Wednesday, March 7, 2012

behaviorism, technology, and an idea

This week’s coursework centers on behaviorism and technology. I began by watching a video entitled Behaviorist learning theory (Laureate Education, Inc., 2011). In this video, Dr. Michael Orey discusses how prevalent the theory of behaviorism is in classroom technology in the form of tutorials and games that allow for practice and rewards for correct answers. I had never considered this before and it has made me think about how I currently use these tools in my own classroom.

The second resource I examined was Using technology for classroom instruction that works (Pitler, Hubbell, Kuhn, & Malenoski, 2007). In focusing on the chapters surrounding “reinforcing effort” and “homework and practice”, I saw many parallels to behaviorist theory. Behaviorism is all about reinforcing positive behavior, and effort is certainly considered positive. Therefore reinforcing effort is unquestionably based in this theory. This text suggests using spreadsheet software to monitor correlations between effort and achievement, and data collection tools to compile and display data supporting this same correlation. Both of these strategies would allow students to reflect on their effort level and see the connection between good behaviors (effort) and rewards (better grades).

Behaviorism also calls for practice, which brings us to the “homework and practice chapter”. This book recommends that homework should focus on “specific elements of a complex skill or process” (Pitler et al., 2007, p. 188) and suggests using word processing applications, spreadsheet software, and multimedia. I chose to focus my attention on multimedia since that is the area I find most useful in my own classroom. According to this text, “multimedia homework is an opportunity to deepen understanding and gain proficiency” (Pitler et al., 2007, p. 192). In science it is difficult to find meaningful homework that allows students to practice the skills we have done in a lab. Multimedia provides us with many more options to make this possible.

Currently my students are investigating why we see lunar phases. I found this tutorial (http://www.bigkidscience.com/MoonPhases/MoonPhases.html) which has some really nice animations. Something like this would be great for students to complete individually so they can take their time. This would be a good homework assignment after completing the modeling labs in class because it reviews the concept and presents it in a new and different way. While this would not necessarily require practicing a skill, it does require students to practice going through the process of thinking about what is happening to cause these phases.


References

Laureate Education, Inc. (Producer). (2011). Program four: Behaviorist learning theory [Video webcast]. Bridging learning theory, instruction and technology. Retrieved from http://laureate.ecollege.com/ec/crs/default.learn?CourseID=5700267&CPURL=laureate.ecollege.com&Survey=1&47=2594577&ClientNodeID=984650&coursenav=0&bhcp=1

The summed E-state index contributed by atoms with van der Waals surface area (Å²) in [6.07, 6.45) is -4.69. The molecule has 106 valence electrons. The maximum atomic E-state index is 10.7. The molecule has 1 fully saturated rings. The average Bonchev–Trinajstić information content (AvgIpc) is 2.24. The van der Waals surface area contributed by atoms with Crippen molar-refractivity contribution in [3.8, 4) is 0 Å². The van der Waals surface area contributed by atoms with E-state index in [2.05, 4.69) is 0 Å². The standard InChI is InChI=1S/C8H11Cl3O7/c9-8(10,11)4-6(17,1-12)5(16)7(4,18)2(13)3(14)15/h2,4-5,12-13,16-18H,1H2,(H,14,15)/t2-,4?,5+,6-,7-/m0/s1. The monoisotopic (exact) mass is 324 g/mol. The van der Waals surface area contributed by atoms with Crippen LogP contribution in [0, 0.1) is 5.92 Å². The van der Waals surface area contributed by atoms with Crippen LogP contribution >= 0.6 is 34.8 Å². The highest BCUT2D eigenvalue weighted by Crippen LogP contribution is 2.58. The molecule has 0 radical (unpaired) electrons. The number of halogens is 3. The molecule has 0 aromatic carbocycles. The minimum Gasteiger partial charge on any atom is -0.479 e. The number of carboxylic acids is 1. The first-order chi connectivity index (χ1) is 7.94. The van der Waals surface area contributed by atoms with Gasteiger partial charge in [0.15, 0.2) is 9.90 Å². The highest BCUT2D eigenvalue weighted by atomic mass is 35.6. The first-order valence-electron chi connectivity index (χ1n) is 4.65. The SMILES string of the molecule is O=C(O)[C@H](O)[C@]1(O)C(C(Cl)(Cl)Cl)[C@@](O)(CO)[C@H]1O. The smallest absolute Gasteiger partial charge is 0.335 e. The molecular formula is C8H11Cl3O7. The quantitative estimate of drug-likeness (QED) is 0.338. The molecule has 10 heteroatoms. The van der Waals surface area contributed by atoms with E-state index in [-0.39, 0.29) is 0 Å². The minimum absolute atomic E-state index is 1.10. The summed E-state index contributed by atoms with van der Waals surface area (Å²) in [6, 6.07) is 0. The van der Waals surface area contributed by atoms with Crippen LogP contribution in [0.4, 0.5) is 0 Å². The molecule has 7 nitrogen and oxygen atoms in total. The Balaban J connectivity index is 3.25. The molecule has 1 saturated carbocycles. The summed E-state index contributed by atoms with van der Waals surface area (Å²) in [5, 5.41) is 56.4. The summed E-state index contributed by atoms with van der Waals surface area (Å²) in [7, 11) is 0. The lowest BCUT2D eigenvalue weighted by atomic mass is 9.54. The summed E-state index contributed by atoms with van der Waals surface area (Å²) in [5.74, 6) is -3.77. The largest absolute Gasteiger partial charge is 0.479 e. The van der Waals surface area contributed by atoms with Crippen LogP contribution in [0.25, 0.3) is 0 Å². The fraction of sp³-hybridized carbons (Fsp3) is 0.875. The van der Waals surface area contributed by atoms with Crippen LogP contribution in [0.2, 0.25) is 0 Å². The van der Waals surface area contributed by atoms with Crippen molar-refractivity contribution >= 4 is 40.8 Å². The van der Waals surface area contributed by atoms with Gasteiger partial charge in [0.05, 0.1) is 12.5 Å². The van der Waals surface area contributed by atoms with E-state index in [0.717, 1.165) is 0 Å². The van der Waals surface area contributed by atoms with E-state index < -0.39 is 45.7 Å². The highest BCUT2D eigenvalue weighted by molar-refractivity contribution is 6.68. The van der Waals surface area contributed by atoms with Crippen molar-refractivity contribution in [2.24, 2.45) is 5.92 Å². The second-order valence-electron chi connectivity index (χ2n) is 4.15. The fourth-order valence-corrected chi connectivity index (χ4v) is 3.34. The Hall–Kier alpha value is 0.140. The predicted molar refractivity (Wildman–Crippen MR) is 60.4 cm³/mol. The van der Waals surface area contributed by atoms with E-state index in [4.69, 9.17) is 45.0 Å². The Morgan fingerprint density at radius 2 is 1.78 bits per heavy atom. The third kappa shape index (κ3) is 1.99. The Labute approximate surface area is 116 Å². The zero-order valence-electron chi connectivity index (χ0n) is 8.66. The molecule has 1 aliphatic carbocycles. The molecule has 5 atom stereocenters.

Pitler, H., Hubbell, E. R., Kuhn, M., & Malenoski, K. (2007). Using technology with classroom instruction that works. Alexandria, Va.: Association for Supervision and Curriculum Development. 

3 comments:

  1. Before this course, I too never really considered that the different computer based tutorials and games that I use in class for engagement and remediation were linked to behaviorism.

    I agree with you that both of the instructional strategies we explored this week are aligned with the behaviorist learning theory. With “reinforcing efforts,” as teachers we do this numerous times per day, without realizing that we are really conditioning our students. As a math teacher I find that I am always pushing my students to study or do homework, because in math practice is imperative. With technology, it is easier for students to chart how their efforts pay off.

    When I taught at the middle school level I was able to implement technology on a more regular basis, I was assigned a mobile lab that allowed my students to interact more with technology. I also concentrated more on project, since these allowed the students to get a deeper understanding of the lesson; this is exactly where I would like to be again.
    Thanks for sharing your thoughts.

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    1. I am fortunate in having a classroom set of Netbooks this year, which has allowed me to try a lot of new things. Next year we are going one-to-one so I have my work cut out for me :)

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  2. First, I would like to say thank you for the resource. The phases of the moon site will be great for my students to use during our space unit.


    Secondly, I also have not realized how often I use the behaviorist theory in order to encourage the desired behavior. Our school uses the 1 2 3 Magic behavior plan to mange school wide behavior ( http://wik.ed.uiuc.edu/index.php/123_Magic ). Although it is a great way to quickly correct and consequence an undesired behavior, I prefer to positively praise students. There are many times that I congratulate a student's effort or say "I love how a certain student has his packet out and his eyes on me". Using methods like this let the rest of my class know what I am expecting and hopefully they will complete the desired task. There are so many strategies that educators have in their bag of tricks. In order to get 20-30 students at any given time to comply and respond appropriately, we are constantly implementing the behaviorist theory.

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